Picture it: It’s 2017, and you’re settling down for a quiet evening at home with a bottle of red. All you need is the perfect miniseries to immerse yourself in, something with topical themes, gripping narratives, and top-of-the-line acting.
Fortunately, the streaming service Hulu will have just the thing: A spanking-new, 10-episode adaptation of Margaret Atwood’s seminal dystopian novel The Handmaid’s Tale.
Today, Hulu announced that the upcoming show will feature Joseph Fiennes (you may remember him as freaking William Shakespeare) as Commander Fred Waterford. Fiennes will be a baddy foil to the luminous Elisabeth Moss (Peggy from “Mad Men”), who, it was reported in April, will portray the novel’s heroine, Offred. Samira Wiley, known for her role as Poussey on “Orange Is the New Black,” has signed on to play Moira, Offred’s friend and fellow handmaiden.
For those who somehow skipped Atwood’s feminist classic in high school English class, as well as in any college survey courses covering contemporary fiction, dystopian fiction, science fiction, feminist literature and/or novels by women, here’s a little rundown of what to expect:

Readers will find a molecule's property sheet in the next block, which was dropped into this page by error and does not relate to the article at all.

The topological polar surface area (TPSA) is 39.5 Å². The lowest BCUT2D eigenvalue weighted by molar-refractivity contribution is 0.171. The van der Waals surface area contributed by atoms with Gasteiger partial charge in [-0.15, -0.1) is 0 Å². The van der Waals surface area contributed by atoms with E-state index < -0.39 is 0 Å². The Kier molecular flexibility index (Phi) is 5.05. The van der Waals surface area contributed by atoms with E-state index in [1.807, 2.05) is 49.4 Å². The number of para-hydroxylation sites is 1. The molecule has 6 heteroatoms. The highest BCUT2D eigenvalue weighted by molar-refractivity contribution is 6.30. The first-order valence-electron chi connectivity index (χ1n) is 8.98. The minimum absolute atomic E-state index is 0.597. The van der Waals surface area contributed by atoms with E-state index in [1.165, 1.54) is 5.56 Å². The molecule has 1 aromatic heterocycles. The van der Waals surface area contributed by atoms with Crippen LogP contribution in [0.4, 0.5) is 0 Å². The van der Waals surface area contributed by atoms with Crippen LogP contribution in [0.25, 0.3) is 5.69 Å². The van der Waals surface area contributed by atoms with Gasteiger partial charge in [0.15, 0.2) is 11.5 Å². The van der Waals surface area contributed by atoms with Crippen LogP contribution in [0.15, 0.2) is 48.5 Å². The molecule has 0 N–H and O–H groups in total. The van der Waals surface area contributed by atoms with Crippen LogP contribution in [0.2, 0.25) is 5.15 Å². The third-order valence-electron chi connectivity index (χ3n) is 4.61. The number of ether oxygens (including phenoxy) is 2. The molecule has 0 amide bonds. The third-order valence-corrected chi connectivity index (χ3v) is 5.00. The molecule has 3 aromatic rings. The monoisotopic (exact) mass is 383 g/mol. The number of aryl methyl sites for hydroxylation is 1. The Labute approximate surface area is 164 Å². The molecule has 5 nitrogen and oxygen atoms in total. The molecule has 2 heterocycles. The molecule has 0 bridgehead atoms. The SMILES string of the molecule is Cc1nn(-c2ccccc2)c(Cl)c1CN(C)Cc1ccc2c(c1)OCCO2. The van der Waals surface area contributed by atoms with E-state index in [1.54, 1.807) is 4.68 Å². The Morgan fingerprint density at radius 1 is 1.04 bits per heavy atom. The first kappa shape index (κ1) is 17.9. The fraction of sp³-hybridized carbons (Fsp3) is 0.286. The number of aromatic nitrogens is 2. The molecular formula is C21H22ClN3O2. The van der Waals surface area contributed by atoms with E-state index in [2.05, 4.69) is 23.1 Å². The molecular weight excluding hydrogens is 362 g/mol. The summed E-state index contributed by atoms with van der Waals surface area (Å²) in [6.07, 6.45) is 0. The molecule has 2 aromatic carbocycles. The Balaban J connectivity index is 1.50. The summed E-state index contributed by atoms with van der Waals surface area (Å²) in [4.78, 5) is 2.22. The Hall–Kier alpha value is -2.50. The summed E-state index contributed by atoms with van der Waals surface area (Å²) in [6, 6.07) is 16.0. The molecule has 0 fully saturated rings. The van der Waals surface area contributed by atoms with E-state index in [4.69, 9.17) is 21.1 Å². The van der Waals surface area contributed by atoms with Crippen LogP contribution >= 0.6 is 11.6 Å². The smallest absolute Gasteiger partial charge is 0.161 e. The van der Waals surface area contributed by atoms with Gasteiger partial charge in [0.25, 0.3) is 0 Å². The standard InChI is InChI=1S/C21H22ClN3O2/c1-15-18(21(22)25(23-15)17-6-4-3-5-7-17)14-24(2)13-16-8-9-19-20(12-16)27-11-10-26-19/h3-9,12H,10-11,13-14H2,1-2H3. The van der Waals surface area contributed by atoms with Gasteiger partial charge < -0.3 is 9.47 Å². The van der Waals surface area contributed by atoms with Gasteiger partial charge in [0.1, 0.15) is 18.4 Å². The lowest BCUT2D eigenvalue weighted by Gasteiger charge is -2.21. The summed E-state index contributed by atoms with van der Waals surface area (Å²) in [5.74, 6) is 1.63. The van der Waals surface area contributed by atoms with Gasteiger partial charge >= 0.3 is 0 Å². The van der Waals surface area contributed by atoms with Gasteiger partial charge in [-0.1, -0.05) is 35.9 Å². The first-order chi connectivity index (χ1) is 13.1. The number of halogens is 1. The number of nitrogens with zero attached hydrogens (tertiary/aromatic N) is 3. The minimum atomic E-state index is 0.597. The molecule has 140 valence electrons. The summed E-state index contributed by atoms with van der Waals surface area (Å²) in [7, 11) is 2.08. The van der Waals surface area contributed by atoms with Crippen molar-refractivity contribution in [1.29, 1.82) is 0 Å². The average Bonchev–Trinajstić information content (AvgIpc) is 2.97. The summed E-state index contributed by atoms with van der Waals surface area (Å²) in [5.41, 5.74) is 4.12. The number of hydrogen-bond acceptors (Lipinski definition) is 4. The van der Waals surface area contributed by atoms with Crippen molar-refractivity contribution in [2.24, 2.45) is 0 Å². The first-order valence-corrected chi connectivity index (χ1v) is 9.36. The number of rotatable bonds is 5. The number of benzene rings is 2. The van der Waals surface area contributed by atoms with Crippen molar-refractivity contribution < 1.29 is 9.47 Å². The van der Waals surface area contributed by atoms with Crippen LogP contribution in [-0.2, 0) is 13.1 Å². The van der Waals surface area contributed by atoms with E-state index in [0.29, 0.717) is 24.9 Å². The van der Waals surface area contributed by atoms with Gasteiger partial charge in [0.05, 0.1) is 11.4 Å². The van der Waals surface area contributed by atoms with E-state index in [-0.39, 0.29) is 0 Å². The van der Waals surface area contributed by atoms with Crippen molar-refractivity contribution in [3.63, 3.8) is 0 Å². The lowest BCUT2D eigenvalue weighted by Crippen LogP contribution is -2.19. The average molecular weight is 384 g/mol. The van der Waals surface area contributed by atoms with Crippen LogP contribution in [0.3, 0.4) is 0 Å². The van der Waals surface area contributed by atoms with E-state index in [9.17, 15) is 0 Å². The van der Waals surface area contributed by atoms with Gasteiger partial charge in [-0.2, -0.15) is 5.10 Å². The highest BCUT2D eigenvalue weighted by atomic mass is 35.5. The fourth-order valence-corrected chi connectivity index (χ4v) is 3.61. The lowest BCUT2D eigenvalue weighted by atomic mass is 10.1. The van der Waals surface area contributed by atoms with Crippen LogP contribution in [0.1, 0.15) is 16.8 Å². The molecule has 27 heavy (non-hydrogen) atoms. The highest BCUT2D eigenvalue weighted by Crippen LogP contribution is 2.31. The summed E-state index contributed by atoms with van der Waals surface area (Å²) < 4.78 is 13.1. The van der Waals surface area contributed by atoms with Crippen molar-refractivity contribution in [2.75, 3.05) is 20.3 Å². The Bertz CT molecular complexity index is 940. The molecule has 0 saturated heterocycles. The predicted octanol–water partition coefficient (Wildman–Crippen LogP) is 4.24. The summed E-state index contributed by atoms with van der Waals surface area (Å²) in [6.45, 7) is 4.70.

The Handmaid’s Tale takes place in a future society set in North America. A theocratic Christian group has staged a takeover and formed a dictatorship, called the Republic of Gilead, where the United States once existed. The government systematically and gradually strips away the rights of women, ultimately seeking to return the society to an Old-Testament-based social order in which women are entirely subjugated to men. Some women serve as domestic drudges, others as prostitutes, and others as wives ― the highest status available, but still a very limiting one.
Offred, the protagonist, is separated from her husband and placed with a high-ranking member of the Gilead leadership, the Commander, as a handmaid. This class of women are offered to men whose wives are unable to bear them children; while the Commander’s wife is still very much present in the household, Offred is forced to act as a sexual and reproductive surrogate for her so that the Commander can produce heirs.
But Offred’s spunk and her memory of the joy found in a freely chosen, loving partnership urge her to keep resisting, and to keep seeking true connection and freedom.
No spoilers here, but the book is a wild ride, and the series promises to be as well.
We can’t wait to see how “The Handmaid’s Tale” adaptation turns out, especially since Atwood herself is a consulting producer. Plus, who wants to see these two butt heads? We do.
Something tells us Peggy Offred isn’t going down without a fight.